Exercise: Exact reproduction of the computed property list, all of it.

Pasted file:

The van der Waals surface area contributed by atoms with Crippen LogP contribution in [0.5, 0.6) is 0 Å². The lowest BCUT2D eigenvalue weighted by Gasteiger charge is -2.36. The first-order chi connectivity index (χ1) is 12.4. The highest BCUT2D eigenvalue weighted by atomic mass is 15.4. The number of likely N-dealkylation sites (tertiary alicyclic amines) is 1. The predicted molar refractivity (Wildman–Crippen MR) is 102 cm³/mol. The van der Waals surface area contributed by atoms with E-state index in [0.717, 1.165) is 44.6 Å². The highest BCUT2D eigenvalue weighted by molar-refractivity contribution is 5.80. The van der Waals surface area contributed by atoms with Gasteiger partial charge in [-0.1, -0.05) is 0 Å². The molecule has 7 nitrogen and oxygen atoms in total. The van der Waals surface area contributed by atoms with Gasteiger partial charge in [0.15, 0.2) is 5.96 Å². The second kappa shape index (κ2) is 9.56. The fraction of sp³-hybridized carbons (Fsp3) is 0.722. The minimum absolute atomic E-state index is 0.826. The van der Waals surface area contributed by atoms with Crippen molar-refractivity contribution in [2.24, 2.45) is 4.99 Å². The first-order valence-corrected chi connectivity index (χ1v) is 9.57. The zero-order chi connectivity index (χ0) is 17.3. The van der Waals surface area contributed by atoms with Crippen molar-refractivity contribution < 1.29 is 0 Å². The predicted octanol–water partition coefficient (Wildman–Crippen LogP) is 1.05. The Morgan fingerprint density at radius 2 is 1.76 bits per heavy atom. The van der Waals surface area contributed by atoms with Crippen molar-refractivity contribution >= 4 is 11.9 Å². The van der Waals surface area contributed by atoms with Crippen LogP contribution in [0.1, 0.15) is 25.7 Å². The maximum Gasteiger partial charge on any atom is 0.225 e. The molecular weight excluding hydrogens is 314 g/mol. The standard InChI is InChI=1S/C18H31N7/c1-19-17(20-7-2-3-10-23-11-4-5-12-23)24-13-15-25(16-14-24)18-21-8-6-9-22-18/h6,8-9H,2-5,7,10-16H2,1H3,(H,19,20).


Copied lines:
The van der Waals surface area contributed by atoms with Crippen LogP contribution in [0.5, 0.6) is 0 Å². The lowest BCUT2D eigenvalue weighted by Gasteiger charge is -2.36. The first-order chi connectivity index (χ1) is 12.4. The highest BCUT2D eigenvalue weighted by atomic mass is 15.4. The number of likely N-dealkylation sites (tertiary alicyclic amines) is 1. The predicted molar refractivity (Wildman–Crippen MR) is 102 cm³/mol. The van der Waals surface area contributed by atoms with E-state index in [0.717, 1.165) is 44.6 Å². The highest BCUT2D eigenvalue weighted by molar-refractivity contribution is 5.80. The van der Waals surface area contributed by atoms with Gasteiger partial charge in [-0.1, -0.05) is 0 Å². The molecule has 7 nitrogen and oxygen atoms in total. The van der Waals surface area contributed by atoms with Gasteiger partial charge in [0.15, 0.2) is 5.96 Å². The second kappa shape index (κ2) is 9.56. The fraction of sp³-hybridized carbons (Fsp3) is 0.722. The minimum absolute atomic E-state index is 0.826. The van der Waals surface area contributed by atoms with Crippen molar-refractivity contribution in [2.24, 2.45) is 4.99 Å². The first-order valence-corrected chi connectivity index (χ1v) is 9.57. The zero-order chi connectivity index (χ0) is 17.3. The van der Waals surface area contributed by atoms with Crippen molar-refractivity contribution < 1.29 is 0 Å². The predicted octanol–water partition coefficient (Wildman–Crippen LogP) is 1.05. The Morgan fingerprint density at radius 2 is 1.76 bits per heavy atom. The van der Waals surface area contributed by atoms with Crippen molar-refractivity contribution >= 4 is 11.9 Å². The van der Waals surface area contributed by atoms with Crippen LogP contribution in [0.1, 0.15) is 25.7 Å². The maximum Gasteiger partial charge on any atom is 0.225 e. The molecular weight excluding hydrogens is 314 g/mol. The standard InChI is InChI=1S/C18H31N7/c1-19-17(20-7-2-3-10-23-11-4-5-12-23)24-13-15-25(16-14-24)18-21-8-6-9-22-18/h6,8-9H,2-5,7,10-16H2,1H3,(H,19,20).